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New Diaphragm Hits U.S. Market for First Time in 50 Years

Caya, a new single-size diaphragm, gives women who can't or don't want to use hormonal methods a new birth control option.

Caya, a new single-size diaphragm, gives women who can’t or don’t want to use hormonal methods a new birth control option.

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Bolstering Modern Contraception Could Prevent 15 Million Unintended Pregnancies Every Year

New study suggests that increased use of modern contraception in low- and middle-income countries could prevent 15 million unintended pregnancies.

New study suggests that increased use of modern contraception in low- and middle-income countries could prevent 15 million unintended pregnancies.

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Legal Wrap: States Start Sessions With Rush of Anti-Abortion Measures

The legislative session kicked off in the states with a bunch of new anti-abortion bills and the first-ever conviction in Indiana of a pregnant woman for feticide for a self-induced abortion.

The legislative session kicked off in the states with a bunch of new anti-abortion bills, along with the conviction of an Indiana woman for feticide and neglect of a dependent.

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Natural Family Planning Methods Can Work, But They Take a Big Commitment

The Republican-dominated U.S. House voted 242 to 184 Wednesday to pass a bill that would ban abortion after 20 weeks nationwide, with no exceptions for a woman’s health or fetal anomalies.

The Pope drew attention to natural family planning methods when he suggested there are ways for Catholic women to limit the number of children they have without violating the Church’s teachings on contraception. But just how do these methods work? And how good are they?

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This Week in Sex: Birth Control on ‘Downton Abbey,’ and Not Much Sex in Japan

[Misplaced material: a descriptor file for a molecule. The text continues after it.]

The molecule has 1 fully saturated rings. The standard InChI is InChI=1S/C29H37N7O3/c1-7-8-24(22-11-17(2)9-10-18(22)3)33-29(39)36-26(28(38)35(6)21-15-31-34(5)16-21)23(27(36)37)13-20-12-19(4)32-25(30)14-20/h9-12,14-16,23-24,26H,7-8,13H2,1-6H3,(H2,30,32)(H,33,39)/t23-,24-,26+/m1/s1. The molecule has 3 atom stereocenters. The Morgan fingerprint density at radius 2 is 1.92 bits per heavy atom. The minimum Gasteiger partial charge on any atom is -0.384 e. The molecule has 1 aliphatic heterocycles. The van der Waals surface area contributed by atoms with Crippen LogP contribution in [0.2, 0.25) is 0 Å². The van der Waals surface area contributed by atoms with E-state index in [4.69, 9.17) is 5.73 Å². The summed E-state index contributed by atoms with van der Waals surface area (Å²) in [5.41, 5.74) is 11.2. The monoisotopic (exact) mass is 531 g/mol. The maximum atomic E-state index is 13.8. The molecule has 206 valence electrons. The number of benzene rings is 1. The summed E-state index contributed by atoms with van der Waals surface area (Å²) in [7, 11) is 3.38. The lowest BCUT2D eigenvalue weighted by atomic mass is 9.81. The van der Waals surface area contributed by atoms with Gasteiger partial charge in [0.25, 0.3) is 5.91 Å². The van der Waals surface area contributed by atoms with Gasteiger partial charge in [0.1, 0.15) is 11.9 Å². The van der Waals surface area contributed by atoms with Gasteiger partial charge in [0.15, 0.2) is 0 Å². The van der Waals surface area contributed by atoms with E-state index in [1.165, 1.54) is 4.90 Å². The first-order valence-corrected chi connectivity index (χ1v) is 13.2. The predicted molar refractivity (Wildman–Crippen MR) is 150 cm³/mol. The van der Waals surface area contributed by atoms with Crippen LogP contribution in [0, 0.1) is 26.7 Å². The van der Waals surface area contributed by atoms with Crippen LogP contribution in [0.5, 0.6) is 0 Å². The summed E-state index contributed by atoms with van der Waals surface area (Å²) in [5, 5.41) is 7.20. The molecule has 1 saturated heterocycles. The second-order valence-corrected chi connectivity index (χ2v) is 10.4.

This week, the FDA warns of real Viagra in supposedly all natural supplements, a survey finds less than half of adults in Japan had sex in the last month, and we theorize about what method of contraception was available to the ladies of Downton Abbey.

This week, the FDA warns of real Viagra in supposedly all natural supplements, a survey finds less than half of adults polled in Japan had sex in the last month, and we theorize about what method of contraception was available to the ladies of Downton Abbey.

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The IUD Comeback Continues Apace

Intrauterine devices were popular until the '70s, when one model caused infertility and even death in some women. Though the new generation of IUDs are safe and effective, it has been a slow climb back to their previous rates of acceptance.

Intrauterine devices were popular until the ’70s, when one model caused infertility and even death in some women. Though the new generation of IUDs are safe and effective, it has been a slow climb back to their previous rates of acceptance.

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RHTP Agrees Condoms Do Not Cause Cancer and Has Never Stated Otherwise

On Friday, Melissa White, the CEO of an online condom retailer, attacked the findings of a study that found a small number of the condoms she sells on her website contain a chemical carcinogen called nitrosamines. In doing so, she misrepresents both our report and its conclusions.

On Friday, Melissa White, the CEO of an online condom retailer, attacked the findings of a study that found a small number of the condoms she sells on her website contain a chemical carcinogen called nitrosamines. In doing so, she misrepresents both our report and its conclusions.

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Cigarettes Cause Cancer; Condoms Don’t

A new petition calls on the FDA to “Get Carcinogens Out of Condoms.” But there is no scientific evidence linking condoms to cancer—and to claim otherwise has the potential to unravel decades of committed work focused on saving lives through encouraging condom use and education.

A new petition calls on the FDA to “Get Carcinogens Out of Condoms.” But there is no scientific evidence linking condoms to cancer—and to claim otherwise has the potential to unravel decades of committed work focused on saving lives through encouraging condom use and education.

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The Ban on Federal Funding for Needle Exchanges Puts Poor Women in Danger

Thanks to restrictive laws and limited health-care options, halting the spread of HIV and hepatitis C is often a losing battle—one that puts women substance users in particularly high danger.

Thanks to restrictive laws and limited health-care options, halting the spread of HIV and hepatitis C is often a losing battle—one that puts women substance users in particularly high danger.

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How America’s Obsession With ‘Bad Birth Control’ Harms Women

Many women know more about the risks of birth control than about how the right contraceptive might improve their lives.

Many women know more about the risks of birth control than about how the right contraceptive might improve their lives.

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